Horse Farming in Australia Industry Market Research Report Now Updated by IBISWorld

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Over the next five years, the Horse Farming industry is expected to begin its recovery from the outbreak of the equine influenza. For this reason, industry research firm IBISWorld has updated its report on the Horse Farming industry in Australia.

IBISWorld Market Research

IBISWorld Market Research

The industry shakes off the effects of its recent misfortunes

The Horse Farming industry has had a tough run over the past five years. The industry has been affected by weak downstream demand from the horseracing sector, weak economic conditions and the outbreak of equine influenza in 2007-08. Partially offsetting these factors have been increased prize money and increased quality of horses in Australia, assisted by the use of shuttle stallions, and increased competition in the market for horses by major player Darley Australia Pty Ltd. The outbreak of equine influenza caused widespread damage across the country's horse farming and racing industries as movement restrictions meant that breeding was delayed or foregone. According to IBISWorld industry analyst Andy Brennan, “this was made worse as the timing of the outbreak coincided with the start of the breeding season and the global financial crisis”. In addition to breeding and movement problems, service fee revenue also declined substantially during this period, resulting in strong revenue declines over 2007-08 and 2008-09. In the five years through 2012-13, industry revenue is expected to decline by an annualised 9.9% to total $745.1 million. Revenue is expected to remain flat over 2012-13, climbing 0.1%.

“Over the next five years, the Horse Farming industry is expected to begin its recovery from the outbreak of equine influenza, but will face some lasting problems and muted trading conditions,” says Brennan. “The industry is expected to benefit from growth in the horseracing sector, which is expected to be buoyed by the economic recovery and forecast increases in prize money and average earnings”. As already witnessed in 2011-12 (the last period for which data is available), the average value of yearlings is expected to increase over the next five years, along with an increase in service fee revenue. Further, as global economic conditions gradually improve exports of horses for racing or to the public for recreational purposes is also expected to trend upwards.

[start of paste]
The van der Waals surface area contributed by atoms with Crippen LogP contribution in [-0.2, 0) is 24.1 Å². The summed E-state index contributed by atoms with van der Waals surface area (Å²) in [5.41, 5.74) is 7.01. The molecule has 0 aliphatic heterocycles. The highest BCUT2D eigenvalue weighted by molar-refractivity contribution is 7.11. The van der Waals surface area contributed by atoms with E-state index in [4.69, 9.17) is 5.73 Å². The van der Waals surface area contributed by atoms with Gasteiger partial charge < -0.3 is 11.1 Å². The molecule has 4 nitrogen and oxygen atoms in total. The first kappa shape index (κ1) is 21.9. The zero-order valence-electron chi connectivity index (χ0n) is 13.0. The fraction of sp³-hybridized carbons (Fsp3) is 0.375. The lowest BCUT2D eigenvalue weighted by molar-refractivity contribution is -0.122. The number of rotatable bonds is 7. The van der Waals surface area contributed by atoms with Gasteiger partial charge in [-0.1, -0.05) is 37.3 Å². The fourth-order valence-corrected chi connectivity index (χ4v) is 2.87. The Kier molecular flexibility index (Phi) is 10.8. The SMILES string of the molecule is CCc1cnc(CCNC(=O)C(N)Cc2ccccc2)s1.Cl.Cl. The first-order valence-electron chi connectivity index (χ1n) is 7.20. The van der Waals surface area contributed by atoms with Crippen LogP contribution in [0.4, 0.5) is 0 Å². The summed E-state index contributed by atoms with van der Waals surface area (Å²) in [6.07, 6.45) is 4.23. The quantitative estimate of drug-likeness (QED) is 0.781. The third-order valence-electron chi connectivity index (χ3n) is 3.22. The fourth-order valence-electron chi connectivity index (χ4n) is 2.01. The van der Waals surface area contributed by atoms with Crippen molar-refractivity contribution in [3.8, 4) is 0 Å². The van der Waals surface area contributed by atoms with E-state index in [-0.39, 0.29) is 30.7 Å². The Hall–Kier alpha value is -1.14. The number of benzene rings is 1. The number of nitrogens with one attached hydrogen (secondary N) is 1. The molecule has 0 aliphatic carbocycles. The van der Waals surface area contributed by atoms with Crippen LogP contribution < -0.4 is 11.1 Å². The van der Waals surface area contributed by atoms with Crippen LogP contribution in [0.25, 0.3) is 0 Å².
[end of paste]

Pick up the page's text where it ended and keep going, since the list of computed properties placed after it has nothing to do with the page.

For more information, visit IBISWorld’s Horse Farming report in Australia industry page.

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IBISWorld industry Report Key Topics

This industry consists of establishments mainly engaged in horse farming, which includes breeding of thoroughbreds, other horse breeds and ponies. Thoroughbred horses are predominantly sold to trainers for the horse racing industry, while other breeds are generally sold to the public for recreational purposes. Horse farms are commonly referred to as studs.

Industry Performance
Executive Summary
Key External Drivers
Current Performance
Industry Outlook
Industry Life Cycle
Products & Markets
Supply Chain
Products & Services
Major Markets
International Trade
Business Locations
Competitive Landscape
Market Share Concentration
Key Success Factors
Cost Structure Benchmarks
Basis of Competition
Barriers to Entry
Industry Globalisation
Major Companies
Operating Conditions
Capital Intensity
Technology & Systems
Revenue Volatility
Regulation & Policy
Industry Assistance
Key Statistics
Industry Data
Annual Change
Key Ratios

About IBISWorld Inc.

Recognised as the nation’s most trusted independent source of industry and market research, IBISWorld offers a comprehensive database of unique information and analysis on every Australian industry. With an extensive online portfolio, valued for its depth and scope, the company equips clients with the insight necessary to make better business decisions. Headquartered in Melbourne, IBISWorld serves a range of business, professional service and government organisations through more than 10 locations worldwide. For more information, visit or call (03) 9655 3886.

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